Donald Trump says United Nations is 'right now just a club for people to have a good time'

The President-elect has criticised the UN after the Security Council voted to condemn Israeli settlements in the West Bank

Donald Trump says United Nations is 'right now just a club for people to have a good time'

President-elect Donald Trump waves to the crowd as he leaves the New York Times building following a meeting. Picture by Mark Lennihan AP/Press Association Images

Donald Trump has criticised the United Nations days after the world body voted to condemn Israeli settlements in the West Bank and east Jerusalem.

The US President-elect said on Twitter that the UN had "such great potential", but had become "just a club for people to get together, talk and have a good time. So sad!".

On Friday, Mr Trump, who takes office in just over three weeks, warned: "As to the UN, things will be different after January 20th."

The decision by the Obama administration to abstain from Friday's UN vote brushed aside Mr Trump's demands that the US exercise its Security Council veto and provided a climax to years of icy relations with Israel's leadership.

Mr Trump said last December that he wanted to be "very neutral" on Israel-Palestinian issues.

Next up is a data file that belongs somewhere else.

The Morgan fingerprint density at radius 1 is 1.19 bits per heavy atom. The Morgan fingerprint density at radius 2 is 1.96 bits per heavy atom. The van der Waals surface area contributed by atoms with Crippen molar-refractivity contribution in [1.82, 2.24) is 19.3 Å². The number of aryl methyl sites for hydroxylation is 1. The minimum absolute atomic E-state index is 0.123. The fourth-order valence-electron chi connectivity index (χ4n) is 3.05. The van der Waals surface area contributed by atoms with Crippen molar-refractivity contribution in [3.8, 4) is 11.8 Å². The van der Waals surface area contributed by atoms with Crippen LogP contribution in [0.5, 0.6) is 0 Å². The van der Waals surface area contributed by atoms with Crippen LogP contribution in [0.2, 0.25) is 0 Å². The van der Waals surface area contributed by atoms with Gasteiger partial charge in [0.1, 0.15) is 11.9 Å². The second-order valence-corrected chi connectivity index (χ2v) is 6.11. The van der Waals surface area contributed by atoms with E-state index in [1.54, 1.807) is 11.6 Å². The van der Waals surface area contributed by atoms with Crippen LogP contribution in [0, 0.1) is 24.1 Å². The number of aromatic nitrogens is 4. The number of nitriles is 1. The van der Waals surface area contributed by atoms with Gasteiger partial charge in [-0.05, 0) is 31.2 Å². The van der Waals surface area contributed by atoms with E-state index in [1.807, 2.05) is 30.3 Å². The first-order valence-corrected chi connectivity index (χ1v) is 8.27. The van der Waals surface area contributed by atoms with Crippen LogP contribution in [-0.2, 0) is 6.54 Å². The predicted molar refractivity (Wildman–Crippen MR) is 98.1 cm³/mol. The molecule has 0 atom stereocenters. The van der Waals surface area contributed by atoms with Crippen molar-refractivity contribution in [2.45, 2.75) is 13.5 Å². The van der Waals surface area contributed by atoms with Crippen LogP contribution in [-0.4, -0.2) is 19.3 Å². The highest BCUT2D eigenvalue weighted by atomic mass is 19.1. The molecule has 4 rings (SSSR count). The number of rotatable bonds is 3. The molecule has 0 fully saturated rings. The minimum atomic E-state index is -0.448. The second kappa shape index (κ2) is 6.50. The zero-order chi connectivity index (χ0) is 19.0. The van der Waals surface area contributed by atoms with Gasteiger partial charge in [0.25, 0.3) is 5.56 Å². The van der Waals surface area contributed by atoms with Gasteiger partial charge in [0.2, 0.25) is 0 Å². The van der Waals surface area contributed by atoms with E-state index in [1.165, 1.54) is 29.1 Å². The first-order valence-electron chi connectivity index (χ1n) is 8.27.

But his tone became decidedly more pro-Israel as the presidential campaign progressed.

He has spoken disparagingly of Palestinians, saying they have been "taken over" by or are condoning militant groups.

His tweet on Monday about the UN ignores much of the work that goes on in the 193-member organisation.

This year the Security Council has approved more than 70 legally binding resolutions, including new sanctions on North Korea and measures tackling conflicts and authorising the UN's far-flung peacekeeping operations around the world.

The General Assembly has also approved dozens of resolutions on issues like the role of diamonds in fuelling conflicts, condemned human rights abuses in Iran and North Korea and authorised an investigation of alleged war crimes in Syria.

But Mr Trump's criticism of the UN is by no means unique. While the organisation does engage in large-scale humanitarian and peacekeeping efforts, its massive bureaucracy has long been a source of controversy.

It has been accused by some Western governments of being inefficient, while developing nations have said it is overly influenced by wealthier countires.